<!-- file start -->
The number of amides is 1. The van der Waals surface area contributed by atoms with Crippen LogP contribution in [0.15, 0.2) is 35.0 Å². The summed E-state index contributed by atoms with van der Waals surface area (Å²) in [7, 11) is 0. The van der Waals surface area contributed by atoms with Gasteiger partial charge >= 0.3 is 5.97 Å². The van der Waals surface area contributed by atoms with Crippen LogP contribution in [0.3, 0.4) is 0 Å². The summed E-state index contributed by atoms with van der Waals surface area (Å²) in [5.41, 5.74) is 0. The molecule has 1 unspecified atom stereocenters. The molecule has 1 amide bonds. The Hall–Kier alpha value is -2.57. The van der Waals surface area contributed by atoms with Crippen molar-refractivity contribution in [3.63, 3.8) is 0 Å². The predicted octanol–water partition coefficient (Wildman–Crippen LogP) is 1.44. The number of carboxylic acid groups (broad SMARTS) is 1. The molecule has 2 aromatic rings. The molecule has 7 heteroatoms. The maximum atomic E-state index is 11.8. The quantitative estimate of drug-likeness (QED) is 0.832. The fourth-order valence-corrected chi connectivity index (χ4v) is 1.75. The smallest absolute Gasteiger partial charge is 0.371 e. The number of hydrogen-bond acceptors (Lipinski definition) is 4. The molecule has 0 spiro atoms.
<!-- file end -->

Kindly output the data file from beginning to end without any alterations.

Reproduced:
The number of amides is 1. The van der Waals surface area contributed by atoms with Crippen LogP contribution in [0.15, 0.2) is 35.0 Å². The summed E-state index contributed by atoms with van der Waals surface area (Å²) in [7, 11) is 0. The van der Waals surface area contributed by atoms with Gasteiger partial charge >= 0.3 is 5.97 Å². The van der Waals surface area contributed by atoms with Crippen LogP contribution in [0.3, 0.4) is 0 Å². The summed E-state index contributed by atoms with van der Waals surface area (Å²) in [5.41, 5.74) is 0. The molecule has 1 unspecified atom stereocenters. The molecule has 1 amide bonds. The Hall–Kier alpha value is -2.57. The van der Waals surface area contributed by atoms with Crippen molar-refractivity contribution in [3.63, 3.8) is 0 Å². The predicted octanol–water partition coefficient (Wildman–Crippen LogP) is 1.44. The number of carboxylic acid groups (broad SMARTS) is 1. The molecule has 2 aromatic rings. The molecule has 7 heteroatoms. The maximum atomic E-state index is 11.8. The quantitative estimate of drug-likeness (QED) is 0.832. The fourth-order valence-corrected chi connectivity index (χ4v) is 1.75. The smallest absolute Gasteiger partial charge is 0.371 e. The number of hydrogen-bond acceptors (Lipinski definition) is 4. The molecule has 0 spiro atoms.